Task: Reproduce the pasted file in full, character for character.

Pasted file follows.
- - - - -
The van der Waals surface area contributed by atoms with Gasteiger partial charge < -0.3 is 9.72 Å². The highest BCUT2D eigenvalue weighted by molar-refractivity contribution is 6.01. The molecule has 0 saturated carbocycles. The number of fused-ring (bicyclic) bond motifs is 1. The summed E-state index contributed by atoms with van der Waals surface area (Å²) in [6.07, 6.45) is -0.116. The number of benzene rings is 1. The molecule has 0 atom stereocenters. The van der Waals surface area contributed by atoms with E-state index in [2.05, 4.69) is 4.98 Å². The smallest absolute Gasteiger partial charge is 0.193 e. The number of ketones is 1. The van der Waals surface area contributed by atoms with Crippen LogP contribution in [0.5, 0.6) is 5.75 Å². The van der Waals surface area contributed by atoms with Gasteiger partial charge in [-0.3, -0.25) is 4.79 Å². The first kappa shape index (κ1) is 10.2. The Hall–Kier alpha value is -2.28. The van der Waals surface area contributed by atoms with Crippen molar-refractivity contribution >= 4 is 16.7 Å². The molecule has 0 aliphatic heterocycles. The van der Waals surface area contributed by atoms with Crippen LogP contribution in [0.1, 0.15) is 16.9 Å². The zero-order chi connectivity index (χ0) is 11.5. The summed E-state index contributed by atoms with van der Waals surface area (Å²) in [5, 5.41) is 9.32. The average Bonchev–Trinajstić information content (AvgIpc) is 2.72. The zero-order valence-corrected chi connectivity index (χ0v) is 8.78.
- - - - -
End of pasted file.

The van der Waals surface area contributed by atoms with Gasteiger partial charge < -0.3 is 9.72 Å². The highest BCUT2D eigenvalue weighted by molar-refractivity contribution is 6.01. The molecule has 0 saturated carbocycles. The number of fused-ring (bicyclic) bond motifs is 1. The summed E-state index contributed by atoms with van der Waals surface area (Å²) in [6.07, 6.45) is -0.116. The number of benzene rings is 1. The molecule has 0 atom stereocenters. The van der Waals surface area contributed by atoms with E-state index in [2.05, 4.69) is 4.98 Å². The smallest absolute Gasteiger partial charge is 0.193 e. The number of ketones is 1. The van der Waals surface area contributed by atoms with Crippen LogP contribution in [0.5, 0.6) is 5.75 Å². The van der Waals surface area contributed by atoms with Gasteiger partial charge in [-0.3, -0.25) is 4.79 Å². The first kappa shape index (κ1) is 10.2. The Hall–Kier alpha value is -2.28. The van der Waals surface area contributed by atoms with Crippen molar-refractivity contribution >= 4 is 16.7 Å². The molecule has 0 aliphatic heterocycles. The van der Waals surface area contributed by atoms with Crippen LogP contribution in [0.1, 0.15) is 16.9 Å². The zero-order chi connectivity index (χ0) is 11.5. The summed E-state index contributed by atoms with van der Waals surface area (Å²) in [5, 5.41) is 9.32. The average Bonchev–Trinajstić information content (AvgIpc) is 2.72. The zero-order valence-corrected chi connectivity index (χ0v) is 8.78.